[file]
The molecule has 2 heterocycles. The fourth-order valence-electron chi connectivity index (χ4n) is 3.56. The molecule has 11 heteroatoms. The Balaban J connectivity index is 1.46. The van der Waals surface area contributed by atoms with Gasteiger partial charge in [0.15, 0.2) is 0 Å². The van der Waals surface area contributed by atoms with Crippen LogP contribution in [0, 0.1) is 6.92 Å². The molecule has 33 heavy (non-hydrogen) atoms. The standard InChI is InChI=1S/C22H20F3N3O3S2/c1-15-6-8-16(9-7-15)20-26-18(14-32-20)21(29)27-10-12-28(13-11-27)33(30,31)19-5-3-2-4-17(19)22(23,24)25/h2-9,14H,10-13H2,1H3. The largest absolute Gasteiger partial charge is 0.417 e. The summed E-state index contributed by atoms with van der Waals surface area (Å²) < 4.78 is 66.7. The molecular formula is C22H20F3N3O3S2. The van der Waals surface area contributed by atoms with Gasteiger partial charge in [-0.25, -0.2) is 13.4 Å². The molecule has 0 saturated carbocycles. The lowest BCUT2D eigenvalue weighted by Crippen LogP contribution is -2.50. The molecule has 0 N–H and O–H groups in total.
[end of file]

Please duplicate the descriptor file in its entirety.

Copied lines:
The molecule has 2 heterocycles. The fourth-order valence-electron chi connectivity index (χ4n) is 3.56. The molecule has 11 heteroatoms. The Balaban J connectivity index is 1.46. The van der Waals surface area contributed by atoms with Gasteiger partial charge in [0.15, 0.2) is 0 Å². The van der Waals surface area contributed by atoms with Crippen LogP contribution in [0, 0.1) is 6.92 Å². The molecule has 33 heavy (non-hydrogen) atoms. The standard InChI is InChI=1S/C22H20F3N3O3S2/c1-15-6-8-16(9-7-15)20-26-18(14-32-20)21(29)27-10-12-28(13-11-27)33(30,31)19-5-3-2-4-17(19)22(23,24)25/h2-9,14H,10-13H2,1H3. The largest absolute Gasteiger partial charge is 0.417 e. The summed E-state index contributed by atoms with van der Waals surface area (Å²) < 4.78 is 66.7. The molecular formula is C22H20F3N3O3S2. The van der Waals surface area contributed by atoms with Gasteiger partial charge in [-0.25, -0.2) is 13.4 Å². The molecule has 0 saturated carbocycles. The lowest BCUT2D eigenvalue weighted by Crippen LogP contribution is -2.50. The molecule has 0 N–H and O–H groups in total.